Nurses and psychiatrists reported encountering a higher number of patients with BPD during the last month, and exhibited more negative attitudes and less empathy toward these patients than the other professions.
The attitudes of psychiatric hospital staff toward hospitalization and treatment of patients with borderline personality disorder
Ehud Bodner, Sara Cohen-Fridel, Mordechai Mashiah, Michael Segal, Alexander Grinshpoon, Tzvi Fischel and Iulian Iancu
Negative attitudes towards patients with borderline personality disorder (BPD) may affect their treatment. We aimed to identify attitudes toward patients with BPD.
Clinicians in four psychiatric hospitals in Israel (n=710; psychiatrists, psychologists, social workers and nurses) were approached and completed questionnaires on attitudes toward these patients.
Nurses and psychiatrists reported encountering a higher number of patients with BPD during the last month, and exhibited more negative attitudes and less empathy toward these patients than the other two professions. The whole sample evaluated the decision to hospitalize such a patient as less justified than the decision to hospitalize a patient with Major Depressive Disorder. Negative attitudes were positively correlated with caring for greater numbers of patients with BPD in the past month and in the past 12 months. Nurses expressed the highest interest in studying short-term methods for treating patients with BPD and a lower percentage of psychiatrists expressed an interest in improving their professional skills in treating these patients.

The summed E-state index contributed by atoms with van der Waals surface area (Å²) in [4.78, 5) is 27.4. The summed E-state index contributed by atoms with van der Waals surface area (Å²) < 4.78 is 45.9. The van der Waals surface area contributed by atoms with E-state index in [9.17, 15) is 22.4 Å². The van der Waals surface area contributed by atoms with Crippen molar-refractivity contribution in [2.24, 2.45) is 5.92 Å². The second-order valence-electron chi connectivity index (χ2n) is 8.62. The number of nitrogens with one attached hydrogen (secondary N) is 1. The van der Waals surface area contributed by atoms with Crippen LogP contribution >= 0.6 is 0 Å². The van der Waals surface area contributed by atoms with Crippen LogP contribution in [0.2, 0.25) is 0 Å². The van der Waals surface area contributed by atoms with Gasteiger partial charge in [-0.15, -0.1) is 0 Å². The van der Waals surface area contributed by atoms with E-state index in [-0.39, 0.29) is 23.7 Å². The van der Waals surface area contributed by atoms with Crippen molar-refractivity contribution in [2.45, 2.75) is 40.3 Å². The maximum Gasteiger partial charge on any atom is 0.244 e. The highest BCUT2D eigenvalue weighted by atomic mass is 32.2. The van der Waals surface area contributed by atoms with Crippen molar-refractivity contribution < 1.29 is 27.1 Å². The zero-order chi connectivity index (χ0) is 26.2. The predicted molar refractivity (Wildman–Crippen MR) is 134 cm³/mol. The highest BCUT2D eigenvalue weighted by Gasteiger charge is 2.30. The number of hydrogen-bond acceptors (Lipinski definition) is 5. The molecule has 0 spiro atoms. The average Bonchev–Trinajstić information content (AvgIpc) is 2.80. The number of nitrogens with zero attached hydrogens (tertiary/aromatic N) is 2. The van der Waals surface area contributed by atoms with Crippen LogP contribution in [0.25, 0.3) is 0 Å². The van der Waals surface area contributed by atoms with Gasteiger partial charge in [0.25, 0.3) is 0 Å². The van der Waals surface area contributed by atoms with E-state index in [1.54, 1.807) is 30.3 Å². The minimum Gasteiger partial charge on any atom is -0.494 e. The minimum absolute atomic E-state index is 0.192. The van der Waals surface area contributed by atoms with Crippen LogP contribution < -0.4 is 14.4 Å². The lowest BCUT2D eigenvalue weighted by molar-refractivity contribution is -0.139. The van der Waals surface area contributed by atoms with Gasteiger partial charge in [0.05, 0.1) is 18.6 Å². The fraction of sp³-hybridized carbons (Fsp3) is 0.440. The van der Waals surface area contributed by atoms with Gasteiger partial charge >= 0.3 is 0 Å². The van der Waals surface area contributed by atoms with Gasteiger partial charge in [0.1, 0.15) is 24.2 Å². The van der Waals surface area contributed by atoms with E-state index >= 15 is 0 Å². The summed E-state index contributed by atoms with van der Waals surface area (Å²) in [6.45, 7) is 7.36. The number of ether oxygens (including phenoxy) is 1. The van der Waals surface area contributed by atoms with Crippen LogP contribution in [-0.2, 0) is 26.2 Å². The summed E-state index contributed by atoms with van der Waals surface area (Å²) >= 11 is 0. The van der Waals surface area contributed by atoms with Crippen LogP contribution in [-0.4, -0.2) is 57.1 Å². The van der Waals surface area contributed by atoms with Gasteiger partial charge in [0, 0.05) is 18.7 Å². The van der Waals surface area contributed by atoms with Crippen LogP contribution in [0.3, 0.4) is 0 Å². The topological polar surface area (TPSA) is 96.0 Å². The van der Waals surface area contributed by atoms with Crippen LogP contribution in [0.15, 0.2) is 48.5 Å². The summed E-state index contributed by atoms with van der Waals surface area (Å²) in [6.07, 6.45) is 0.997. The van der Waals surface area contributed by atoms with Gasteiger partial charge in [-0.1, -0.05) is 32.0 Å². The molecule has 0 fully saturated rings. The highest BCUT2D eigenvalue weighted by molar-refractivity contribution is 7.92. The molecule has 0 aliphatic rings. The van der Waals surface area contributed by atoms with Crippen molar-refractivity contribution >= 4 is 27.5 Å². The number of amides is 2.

The findings show that nurses and psychiatrists differ from the other professions in their experience and attitudes toward patients with BPD. We conclude that nurses and psychiatrists may be the target of future studies on their attitudes toward provocative behavioral patterns (e.g., suicide attempts) characterizing these patients. We also recommend implementing workshops for improving staff attitudes toward patients with BPD.